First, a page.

Who’s to Blame? How the Media Has Shaped Public Understanding of the COVID-19 Pandemic

The COVID-19 pandemic in the U.S. has been characterized by rapidly changing information, a high degree of uncertainty, and conflicting information about transmission, vulnerability and mitigation methods. Several studies focused on public perceptions of the pandemic and the impact of media will be presented during two sessions on December 15, from 2:30-4:00 during the Society for Risk Analysis virtual Annual Meeting, December 13-17, 2020.  

In the first of a pair of studies on public attitudes about the pandemic, Zhuling Liu, University at Buffalo, examined Americans’ support for various measures such as stay-at-home orders and the temporary closure of nonessential businesses. The study, “Public support for COVID-19 responses: Cultural cognition, risk perception, and emotions,” focused on three factors: cultural cognition, emotions (such as fear and anger) and risk perception.  

Liu found that:  

  • People who believe that individuals should fend for themselves and social resources should be distributed according to social status are less likely to support government responses. However, when they sense higher risk from the pandemic and experience more anger, they are actually more likely to express support.  
  • Angry people may blame others for the situation, and thus are less likely to support government response measures, whereas fearful people are the opposite.  

In a second study, “How Americans’ perceptions of COVID-19 risk have changed over time and why,” Branden B. Johnson, Ph.D., and Marcus Mayorga, Ph.D., Decision Research, conducted a longitudinal survey of the same people using the same questions three times from February to August to examine changes in perceptions of risk from COVID-19 to themselves, the U.S. and the world.  

Johnson and Mayorga found that: 

  • Risk perceptions increased for everyone, with no individual differences in trends across people by political ideology or other variables 
  • People with greater dread of COVID-19, more sense that it was close to them in time space, or impact on people like them, deference to scientific judgments, and following of U.S. news about COVID-19 had higher risk perceptions 
  • Those favoring individualism perceived lower risks, and those trusting the Office of the President had lower U.S. and global risk perceptions, but no differences for personal risk  
  • Behavioral intentions (e.g., for mask wearing) were indirectly affected by news following’s effects on (particularly) perceived knowledge’s effects on threat and stakeholder perceptions 

A second pair of studies explores how public opinion has been shaped by national news coverage of the pandemic. In the first study, “Public opinion & news coverage of COVID-19: Risks & responsibility in U.S. perceptions of the pandemic,” Emily Howell, Ph.D., University of Wisconsin-Madison, assessed news coverage of the pandemic to see who was being blamed for negative outcomes and who was being credited for positive outcomes. She then compared those levels of blame and credit with public opinion.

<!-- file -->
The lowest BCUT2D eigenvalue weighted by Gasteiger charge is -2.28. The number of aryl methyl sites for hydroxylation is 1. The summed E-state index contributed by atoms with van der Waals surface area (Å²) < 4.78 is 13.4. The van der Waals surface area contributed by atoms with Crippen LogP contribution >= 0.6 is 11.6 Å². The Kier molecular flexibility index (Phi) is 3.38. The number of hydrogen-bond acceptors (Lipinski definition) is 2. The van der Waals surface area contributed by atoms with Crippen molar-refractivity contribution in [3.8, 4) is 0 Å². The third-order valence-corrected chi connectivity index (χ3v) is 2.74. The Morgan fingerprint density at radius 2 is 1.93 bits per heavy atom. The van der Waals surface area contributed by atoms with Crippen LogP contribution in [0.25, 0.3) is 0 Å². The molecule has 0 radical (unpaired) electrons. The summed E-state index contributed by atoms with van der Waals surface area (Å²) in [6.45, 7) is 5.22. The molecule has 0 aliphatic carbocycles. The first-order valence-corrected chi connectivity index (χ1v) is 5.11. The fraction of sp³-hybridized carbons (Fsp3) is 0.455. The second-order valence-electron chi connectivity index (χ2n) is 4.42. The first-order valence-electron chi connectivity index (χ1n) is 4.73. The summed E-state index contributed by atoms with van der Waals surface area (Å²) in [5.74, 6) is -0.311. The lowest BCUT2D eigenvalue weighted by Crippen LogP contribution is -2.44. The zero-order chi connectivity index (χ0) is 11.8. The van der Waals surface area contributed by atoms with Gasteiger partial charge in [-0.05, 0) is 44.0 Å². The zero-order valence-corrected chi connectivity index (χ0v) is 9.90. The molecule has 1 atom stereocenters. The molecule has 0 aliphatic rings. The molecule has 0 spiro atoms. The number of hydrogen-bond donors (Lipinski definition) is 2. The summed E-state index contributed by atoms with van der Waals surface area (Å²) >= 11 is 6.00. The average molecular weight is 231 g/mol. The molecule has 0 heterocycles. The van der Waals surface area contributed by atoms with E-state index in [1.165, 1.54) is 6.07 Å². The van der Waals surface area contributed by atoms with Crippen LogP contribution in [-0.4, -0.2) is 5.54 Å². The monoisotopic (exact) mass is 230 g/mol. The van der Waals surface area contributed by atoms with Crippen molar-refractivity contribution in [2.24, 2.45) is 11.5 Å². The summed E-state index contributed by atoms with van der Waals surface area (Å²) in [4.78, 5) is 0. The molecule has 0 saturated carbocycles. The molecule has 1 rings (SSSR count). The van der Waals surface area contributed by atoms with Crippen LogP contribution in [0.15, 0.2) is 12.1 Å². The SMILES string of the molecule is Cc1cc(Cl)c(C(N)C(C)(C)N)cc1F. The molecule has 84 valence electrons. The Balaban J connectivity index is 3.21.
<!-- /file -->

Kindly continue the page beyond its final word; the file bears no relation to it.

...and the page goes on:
U.S. news coverage tends to blame actors for negative outcomes more than it credits actors for positive outcomes, and that blame is typically directed at national-level officials and agencies. A similar trend was detected in public opinion. “People have been paying more attention to the news during the pandemic than they were before,” states Howell, “and the news has an impact on peoples’ views of risks and who is responsible for avoiding or worsening certain risks. We’ll be able to see how well public opinion and news coverage mirror each other and how changes in one might affect the other to shape what we are paying attention to right now.” 

In a related study, “The blame frame: Predicting the U.S. public’s prosocial responses during the coronavirus pandemic,” Jody Wong, University at Buffalo, examined how Americans understand COVID-19 related information and the effects that the information has on their emotions and socially responsive behavior.  

Wong’s research shows that when people were exposed to a mock news article with a blame frame, they were less likely to engage in careful information processing. From here, they experienced lower negative emotions and pro-social emotions such as sympathy and solidarity. Emotions subsequently led to lower support for government response measures and lower intention to make monetary donations. 

“When the public turn to trusted media sources for COVID-19 information, the use of a blame frame can lead to quick judgment,” states Wong, “Media framing strategies can influence public opinion. Media establishments should frame news stories that are informative and socially responsible as most Americans rely on news information to make informed decisions.” 

These studies will be presented during the COVID-19: Risk Communication and Social Dynamics of Transmission and Vulnerability symposia and the Individual Impacts of Global Pandemic Risks session, both from 2:30-4:00 p.m. ET on December 15, 2020.